We have two older dedicated iPods that connect directly to our Onkyo HT receiver via a simple docking port. FWIW, many of the more recent Yamaha receivers also offer such options. Anyway, the best part is the sound quality is decent because we use the docking port (digital output) instead of analog via the headphone jack. Although it's certainly still compressed MP3 sound, it's a lot better when you compare with the two through a home audio system.

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Every way we cut it.

We seem to end up with something with an user interface (buttons and display). I've owned those units that you use with a TV and can write I gave it away.

This is why I went with a netbook solution (which was 228 bucks same as a big MP3 player or cheaper.)

Today I'm looking at a better remote control from my smart phone.

This is an area that can have use spend a lot of time and money so hearing more options is a good thing. The big player is a great idea but for what you pay for it, the netbook does rival it for home system use.
Bob

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Remote for dock connector & MP3 player

There is a possibility that you could avoid having to go with a more advanced GUI of a netbook or smartphone if you didn't need it and used a dock connector with accompanying remote compatible with an iPod or your Sansa. The slight advantage of using Sansa is that it would not be married to iTunes like an iPod. Disadvantage is by comparison, there are a heck of a lot more different types of docks/accessories available for Apple devices.

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Answer
Adapting car FM transmitter for home use

I use my BELKIN car FM transmitter. It has a separate power cord and I found an old cell phone adapter which had the same power output and plug. I know you can get a universal power adapter. Belkin made two versions, One with 4 station presets and one that you can tune to any FM channel (the one I have).Transmitter plugs into MP3 player, Power cord into wall socket, Tune FM receiver to any open channel. I also have a Griffin FM transmitter which has a attached power cord so it wouldn't work with this method. Transmitter $50/Adapter $15 $70 rough estimate. Good Luck.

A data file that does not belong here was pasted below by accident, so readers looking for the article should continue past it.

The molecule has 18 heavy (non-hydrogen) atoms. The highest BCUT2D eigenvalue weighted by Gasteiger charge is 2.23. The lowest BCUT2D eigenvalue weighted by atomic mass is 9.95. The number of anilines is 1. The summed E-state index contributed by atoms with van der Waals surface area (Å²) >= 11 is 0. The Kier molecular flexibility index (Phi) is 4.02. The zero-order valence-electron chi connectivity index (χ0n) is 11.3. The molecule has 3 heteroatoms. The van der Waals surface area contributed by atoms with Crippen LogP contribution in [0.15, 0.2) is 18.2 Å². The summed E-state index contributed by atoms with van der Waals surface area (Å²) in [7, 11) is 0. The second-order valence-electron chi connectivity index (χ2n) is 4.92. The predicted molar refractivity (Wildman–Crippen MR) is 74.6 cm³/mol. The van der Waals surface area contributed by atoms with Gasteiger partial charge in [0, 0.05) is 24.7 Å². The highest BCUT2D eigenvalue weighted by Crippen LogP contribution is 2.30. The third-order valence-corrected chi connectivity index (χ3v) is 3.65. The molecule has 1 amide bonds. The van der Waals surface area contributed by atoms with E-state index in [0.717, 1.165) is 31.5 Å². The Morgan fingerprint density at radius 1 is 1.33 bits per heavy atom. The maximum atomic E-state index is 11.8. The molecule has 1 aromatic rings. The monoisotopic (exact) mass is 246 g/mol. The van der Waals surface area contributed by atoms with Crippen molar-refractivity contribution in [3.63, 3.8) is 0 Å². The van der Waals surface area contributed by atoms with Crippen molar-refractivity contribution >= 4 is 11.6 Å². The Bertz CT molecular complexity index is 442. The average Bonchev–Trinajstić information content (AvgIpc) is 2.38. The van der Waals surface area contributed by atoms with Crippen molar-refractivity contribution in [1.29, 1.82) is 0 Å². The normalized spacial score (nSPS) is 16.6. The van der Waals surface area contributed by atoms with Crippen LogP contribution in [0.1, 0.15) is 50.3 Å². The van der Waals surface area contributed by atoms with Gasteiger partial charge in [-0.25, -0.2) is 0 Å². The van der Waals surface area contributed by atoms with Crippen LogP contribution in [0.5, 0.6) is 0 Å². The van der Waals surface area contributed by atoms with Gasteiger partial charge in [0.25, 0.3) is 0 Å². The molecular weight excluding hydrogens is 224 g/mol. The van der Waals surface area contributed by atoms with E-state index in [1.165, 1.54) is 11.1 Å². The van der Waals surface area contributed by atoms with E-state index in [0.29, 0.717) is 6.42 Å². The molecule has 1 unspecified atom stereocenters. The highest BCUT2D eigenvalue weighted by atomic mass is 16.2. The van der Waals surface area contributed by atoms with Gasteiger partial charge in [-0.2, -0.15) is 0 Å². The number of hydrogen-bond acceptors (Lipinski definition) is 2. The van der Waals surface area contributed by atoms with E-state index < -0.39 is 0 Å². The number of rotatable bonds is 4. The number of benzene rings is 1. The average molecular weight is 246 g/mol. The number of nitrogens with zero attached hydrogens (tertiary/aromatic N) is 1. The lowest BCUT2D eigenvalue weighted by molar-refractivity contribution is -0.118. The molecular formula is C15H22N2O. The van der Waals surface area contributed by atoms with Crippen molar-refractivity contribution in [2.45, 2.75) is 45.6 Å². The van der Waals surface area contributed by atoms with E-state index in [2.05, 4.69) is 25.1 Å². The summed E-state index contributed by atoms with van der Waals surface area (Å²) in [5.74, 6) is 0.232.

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FM transmitter Part 2

Actually I missed the part about the Hard Drive. My external speakers on my computer also have a headphone jack that I can plug the FM transmitter into. Same result as the MP3 player. Goodbye commercial radio stations!

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I've tried the FM idea,

which may be great for users living in Monroe West Virginia or North Dakota. But in the big city, there is hardly any frequencies that are truly empty, especially if you are riding in a car where the signal strengths are in constant flux. Currently I use something called a Monster brand cassette adapter, which is a "cassette tape" with a wire that plugs into your mp3 player's jack, and plays through your cassette deck. It's worked pretty good for me.

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Cassette adapter

That was my first method until I bought a vehicle with CD only. I can see where high density areas would be a problem. I live in the midwest. Too bad these little FM transmitters can't broadcast at 100,000 watts like all those lame radio stations. I hope you find a solution that works for you. The forums have helped me with a lot of my computer problems.